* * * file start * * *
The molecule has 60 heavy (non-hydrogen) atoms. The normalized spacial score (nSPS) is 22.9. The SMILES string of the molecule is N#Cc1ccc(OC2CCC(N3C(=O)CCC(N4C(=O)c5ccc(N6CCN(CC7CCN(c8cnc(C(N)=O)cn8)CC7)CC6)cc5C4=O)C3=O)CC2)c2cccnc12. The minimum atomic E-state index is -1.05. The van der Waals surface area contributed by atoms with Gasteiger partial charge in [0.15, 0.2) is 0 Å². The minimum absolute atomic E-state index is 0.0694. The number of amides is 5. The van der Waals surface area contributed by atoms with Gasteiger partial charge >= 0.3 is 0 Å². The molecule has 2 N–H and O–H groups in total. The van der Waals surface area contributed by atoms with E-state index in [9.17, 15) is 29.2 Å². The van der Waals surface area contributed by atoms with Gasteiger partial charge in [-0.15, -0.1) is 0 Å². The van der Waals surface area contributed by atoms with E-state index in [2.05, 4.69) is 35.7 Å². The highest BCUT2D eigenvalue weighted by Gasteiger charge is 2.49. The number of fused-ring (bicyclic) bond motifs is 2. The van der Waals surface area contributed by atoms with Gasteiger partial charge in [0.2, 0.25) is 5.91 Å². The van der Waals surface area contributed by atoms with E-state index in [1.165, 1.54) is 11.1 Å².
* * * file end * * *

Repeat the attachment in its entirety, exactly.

The molecule has 60 heavy (non-hydrogen) atoms. The normalized spacial score (nSPS) is 22.9. The SMILES string of the molecule is N#Cc1ccc(OC2CCC(N3C(=O)CCC(N4C(=O)c5ccc(N6CCN(CC7CCN(c8cnc(C(N)=O)cn8)CC7)CC6)cc5C4=O)C3=O)CC2)c2cccnc12. The minimum atomic E-state index is -1.05. The van der Waals surface area contributed by atoms with Gasteiger partial charge in [0.15, 0.2) is 0 Å². The minimum absolute atomic E-state index is 0.0694. The number of amides is 5. The van der Waals surface area contributed by atoms with Gasteiger partial charge >= 0.3 is 0 Å². The molecule has 2 N–H and O–H groups in total. The van der Waals surface area contributed by atoms with E-state index in [9.17, 15) is 29.2 Å². The van der Waals surface area contributed by atoms with Gasteiger partial charge in [-0.15, -0.1) is 0 Å². The van der Waals surface area contributed by atoms with E-state index in [2.05, 4.69) is 35.7 Å². The highest BCUT2D eigenvalue weighted by Gasteiger charge is 2.49. The number of fused-ring (bicyclic) bond motifs is 2. The van der Waals surface area contributed by atoms with Gasteiger partial charge in [0.2, 0.25) is 5.91 Å². The van der Waals surface area contributed by atoms with E-state index in [1.165, 1.54) is 11.1 Å².